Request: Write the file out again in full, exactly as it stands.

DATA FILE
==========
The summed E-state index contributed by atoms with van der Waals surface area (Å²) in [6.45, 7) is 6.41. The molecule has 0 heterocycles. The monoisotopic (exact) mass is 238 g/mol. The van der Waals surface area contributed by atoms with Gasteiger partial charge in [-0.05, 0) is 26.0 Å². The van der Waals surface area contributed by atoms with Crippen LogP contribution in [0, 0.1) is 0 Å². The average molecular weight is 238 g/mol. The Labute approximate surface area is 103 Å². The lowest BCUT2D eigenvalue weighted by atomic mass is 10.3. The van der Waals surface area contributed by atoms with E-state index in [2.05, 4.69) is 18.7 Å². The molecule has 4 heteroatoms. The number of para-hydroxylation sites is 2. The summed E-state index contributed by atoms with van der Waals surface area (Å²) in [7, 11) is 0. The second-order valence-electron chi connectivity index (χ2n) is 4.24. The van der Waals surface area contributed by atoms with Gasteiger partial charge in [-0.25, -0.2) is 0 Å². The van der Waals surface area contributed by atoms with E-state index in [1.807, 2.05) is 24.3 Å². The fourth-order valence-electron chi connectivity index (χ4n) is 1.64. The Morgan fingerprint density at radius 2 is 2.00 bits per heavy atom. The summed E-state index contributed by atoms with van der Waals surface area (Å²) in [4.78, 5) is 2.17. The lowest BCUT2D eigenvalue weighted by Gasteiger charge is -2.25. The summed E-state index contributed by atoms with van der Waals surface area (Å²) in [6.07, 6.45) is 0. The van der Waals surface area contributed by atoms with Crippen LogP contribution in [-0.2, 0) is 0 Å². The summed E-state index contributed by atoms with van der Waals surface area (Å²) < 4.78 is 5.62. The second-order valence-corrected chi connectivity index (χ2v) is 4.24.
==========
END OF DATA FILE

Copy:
The summed E-state index contributed by atoms with van der Waals surface area (Å²) in [6.45, 7) is 6.41. The molecule has 0 heterocycles. The monoisotopic (exact) mass is 238 g/mol. The van der Waals surface area contributed by atoms with Gasteiger partial charge in [-0.05, 0) is 26.0 Å². The van der Waals surface area contributed by atoms with Crippen LogP contribution in [0, 0.1) is 0 Å². The average molecular weight is 238 g/mol. The Labute approximate surface area is 103 Å². The lowest BCUT2D eigenvalue weighted by atomic mass is 10.3. The van der Waals surface area contributed by atoms with E-state index in [2.05, 4.69) is 18.7 Å². The molecule has 4 heteroatoms. The number of para-hydroxylation sites is 2. The summed E-state index contributed by atoms with van der Waals surface area (Å²) in [7, 11) is 0. The second-order valence-electron chi connectivity index (χ2n) is 4.24. The van der Waals surface area contributed by atoms with Gasteiger partial charge in [-0.25, -0.2) is 0 Å². The van der Waals surface area contributed by atoms with E-state index in [1.807, 2.05) is 24.3 Å². The fourth-order valence-electron chi connectivity index (χ4n) is 1.64. The Morgan fingerprint density at radius 2 is 2.00 bits per heavy atom. The summed E-state index contributed by atoms with van der Waals surface area (Å²) in [4.78, 5) is 2.17. The lowest BCUT2D eigenvalue weighted by Gasteiger charge is -2.25. The summed E-state index contributed by atoms with van der Waals surface area (Å²) in [6.07, 6.45) is 0. The van der Waals surface area contributed by atoms with Crippen LogP contribution in [-0.2, 0) is 0 Å². The summed E-state index contributed by atoms with van der Waals surface area (Å²) < 4.78 is 5.62. The second-order valence-corrected chi connectivity index (χ2v) is 4.24.